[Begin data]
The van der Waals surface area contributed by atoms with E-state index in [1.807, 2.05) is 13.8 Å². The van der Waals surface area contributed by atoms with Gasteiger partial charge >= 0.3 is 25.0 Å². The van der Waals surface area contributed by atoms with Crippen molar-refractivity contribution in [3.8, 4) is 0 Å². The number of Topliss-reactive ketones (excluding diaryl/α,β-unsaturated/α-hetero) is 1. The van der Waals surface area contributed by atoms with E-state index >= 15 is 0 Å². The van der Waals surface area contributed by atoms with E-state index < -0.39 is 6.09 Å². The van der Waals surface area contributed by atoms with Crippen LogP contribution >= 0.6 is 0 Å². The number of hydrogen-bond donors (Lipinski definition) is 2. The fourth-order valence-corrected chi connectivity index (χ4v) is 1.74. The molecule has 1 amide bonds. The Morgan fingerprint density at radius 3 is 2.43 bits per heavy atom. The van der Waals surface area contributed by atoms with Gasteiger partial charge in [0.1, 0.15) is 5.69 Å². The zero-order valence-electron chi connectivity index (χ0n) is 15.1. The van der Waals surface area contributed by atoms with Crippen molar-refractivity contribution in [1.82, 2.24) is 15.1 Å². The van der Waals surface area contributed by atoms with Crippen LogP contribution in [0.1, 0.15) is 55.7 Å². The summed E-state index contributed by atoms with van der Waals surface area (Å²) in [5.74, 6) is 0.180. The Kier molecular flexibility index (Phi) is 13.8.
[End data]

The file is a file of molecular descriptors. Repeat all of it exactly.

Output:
The van der Waals surface area contributed by atoms with E-state index in [1.807, 2.05) is 13.8 Å². The van der Waals surface area contributed by atoms with Gasteiger partial charge >= 0.3 is 25.0 Å². The van der Waals surface area contributed by atoms with Crippen molar-refractivity contribution in [3.8, 4) is 0 Å². The number of Topliss-reactive ketones (excluding diaryl/α,β-unsaturated/α-hetero) is 1. The van der Waals surface area contributed by atoms with E-state index >= 15 is 0 Å². The van der Waals surface area contributed by atoms with E-state index < -0.39 is 6.09 Å². The van der Waals surface area contributed by atoms with Crippen LogP contribution >= 0.6 is 0 Å². The number of hydrogen-bond donors (Lipinski definition) is 2. The fourth-order valence-corrected chi connectivity index (χ4v) is 1.74. The molecule has 1 amide bonds. The Morgan fingerprint density at radius 3 is 2.43 bits per heavy atom. The van der Waals surface area contributed by atoms with Gasteiger partial charge in [0.1, 0.15) is 5.69 Å². The zero-order valence-electron chi connectivity index (χ0n) is 15.1. The van der Waals surface area contributed by atoms with Crippen molar-refractivity contribution in [1.82, 2.24) is 15.1 Å². The van der Waals surface area contributed by atoms with Crippen LogP contribution in [0.1, 0.15) is 55.7 Å². The summed E-state index contributed by atoms with van der Waals surface area (Å²) in [5.74, 6) is 0.180. The Kier molecular flexibility index (Phi) is 13.8.